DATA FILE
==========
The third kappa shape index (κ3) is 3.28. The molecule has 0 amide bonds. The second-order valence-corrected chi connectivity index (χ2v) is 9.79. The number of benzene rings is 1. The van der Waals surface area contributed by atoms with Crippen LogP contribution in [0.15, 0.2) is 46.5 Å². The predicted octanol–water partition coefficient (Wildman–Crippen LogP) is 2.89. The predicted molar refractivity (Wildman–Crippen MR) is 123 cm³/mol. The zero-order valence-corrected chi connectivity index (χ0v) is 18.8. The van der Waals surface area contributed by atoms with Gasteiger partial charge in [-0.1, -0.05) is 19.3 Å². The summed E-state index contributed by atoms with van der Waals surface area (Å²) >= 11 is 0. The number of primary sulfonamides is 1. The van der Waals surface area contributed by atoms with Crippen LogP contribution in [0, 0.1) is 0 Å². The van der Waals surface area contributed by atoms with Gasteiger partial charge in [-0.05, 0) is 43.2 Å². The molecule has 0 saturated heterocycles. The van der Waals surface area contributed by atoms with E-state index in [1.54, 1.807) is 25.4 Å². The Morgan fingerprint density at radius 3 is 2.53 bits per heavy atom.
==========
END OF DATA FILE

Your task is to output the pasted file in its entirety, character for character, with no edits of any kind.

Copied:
The third kappa shape index (κ3) is 3.28. The molecule has 0 amide bonds. The second-order valence-corrected chi connectivity index (χ2v) is 9.79. The number of benzene rings is 1. The van der Waals surface area contributed by atoms with Crippen LogP contribution in [0.15, 0.2) is 46.5 Å². The predicted octanol–water partition coefficient (Wildman–Crippen LogP) is 2.89. The predicted molar refractivity (Wildman–Crippen MR) is 123 cm³/mol. The zero-order valence-corrected chi connectivity index (χ0v) is 18.8. The van der Waals surface area contributed by atoms with Gasteiger partial charge in [-0.1, -0.05) is 19.3 Å². The summed E-state index contributed by atoms with van der Waals surface area (Å²) >= 11 is 0. The number of primary sulfonamides is 1. The van der Waals surface area contributed by atoms with Crippen LogP contribution in [0, 0.1) is 0 Å². The van der Waals surface area contributed by atoms with Gasteiger partial charge in [-0.05, 0) is 43.2 Å². The molecule has 0 saturated heterocycles. The van der Waals surface area contributed by atoms with E-state index in [1.54, 1.807) is 25.4 Å². The Morgan fingerprint density at radius 3 is 2.53 bits per heavy atom.